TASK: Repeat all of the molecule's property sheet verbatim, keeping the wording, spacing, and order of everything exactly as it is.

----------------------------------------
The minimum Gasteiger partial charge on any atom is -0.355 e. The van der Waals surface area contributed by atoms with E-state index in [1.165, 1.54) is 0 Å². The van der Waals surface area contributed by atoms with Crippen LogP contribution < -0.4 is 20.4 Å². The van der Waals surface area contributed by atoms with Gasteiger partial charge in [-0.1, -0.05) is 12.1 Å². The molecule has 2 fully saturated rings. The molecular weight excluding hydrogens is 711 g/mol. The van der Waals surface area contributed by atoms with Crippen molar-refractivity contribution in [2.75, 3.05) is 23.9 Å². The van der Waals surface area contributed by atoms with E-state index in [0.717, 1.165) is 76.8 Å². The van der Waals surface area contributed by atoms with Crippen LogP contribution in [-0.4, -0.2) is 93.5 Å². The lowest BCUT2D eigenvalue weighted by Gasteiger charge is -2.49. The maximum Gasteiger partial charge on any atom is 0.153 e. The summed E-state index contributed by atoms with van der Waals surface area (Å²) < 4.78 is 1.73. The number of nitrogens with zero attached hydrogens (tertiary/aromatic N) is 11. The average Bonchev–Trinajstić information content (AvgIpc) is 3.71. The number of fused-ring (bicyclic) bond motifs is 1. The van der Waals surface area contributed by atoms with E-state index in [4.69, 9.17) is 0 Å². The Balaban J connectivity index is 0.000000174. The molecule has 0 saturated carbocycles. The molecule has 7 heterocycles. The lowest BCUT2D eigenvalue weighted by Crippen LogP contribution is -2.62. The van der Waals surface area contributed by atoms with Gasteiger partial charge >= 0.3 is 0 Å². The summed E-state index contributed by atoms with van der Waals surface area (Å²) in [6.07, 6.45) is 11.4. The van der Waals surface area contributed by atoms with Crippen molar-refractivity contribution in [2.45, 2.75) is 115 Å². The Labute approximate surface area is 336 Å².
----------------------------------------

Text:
The minimum Gasteiger partial charge on any atom is -0.355 e. The van der Waals surface area contributed by atoms with E-state index in [1.165, 1.54) is 0 Å². The van der Waals surface area contributed by atoms with Crippen LogP contribution < -0.4 is 20.4 Å². The van der Waals surface area contributed by atoms with Gasteiger partial charge in [-0.1, -0.05) is 12.1 Å². The molecule has 2 fully saturated rings. The molecular weight excluding hydrogens is 711 g/mol. The van der Waals surface area contributed by atoms with Crippen molar-refractivity contribution in [2.75, 3.05) is 23.9 Å². The van der Waals surface area contributed by atoms with E-state index in [0.717, 1.165) is 76.8 Å². The van der Waals surface area contributed by atoms with Crippen LogP contribution in [-0.4, -0.2) is 93.5 Å². The lowest BCUT2D eigenvalue weighted by Gasteiger charge is -2.49. The maximum Gasteiger partial charge on any atom is 0.153 e. The summed E-state index contributed by atoms with van der Waals surface area (Å²) < 4.78 is 1.73. The number of nitrogens with zero attached hydrogens (tertiary/aromatic N) is 11. The average Bonchev–Trinajstić information content (AvgIpc) is 3.71. The number of fused-ring (bicyclic) bond motifs is 1. The van der Waals surface area contributed by atoms with E-state index in [4.69, 9.17) is 0 Å². The Balaban J connectivity index is 0.000000174. The molecule has 0 saturated carbocycles. The molecule has 7 heterocycles. The lowest BCUT2D eigenvalue weighted by Crippen LogP contribution is -2.62. The van der Waals surface area contributed by atoms with Gasteiger partial charge >= 0.3 is 0 Å². The summed E-state index contributed by atoms with van der Waals surface area (Å²) in [6.07, 6.45) is 11.4. The van der Waals surface area contributed by atoms with Crippen molar-refractivity contribution in [2.45, 2.75) is 115 Å². The Labute approximate surface area is 336 Å².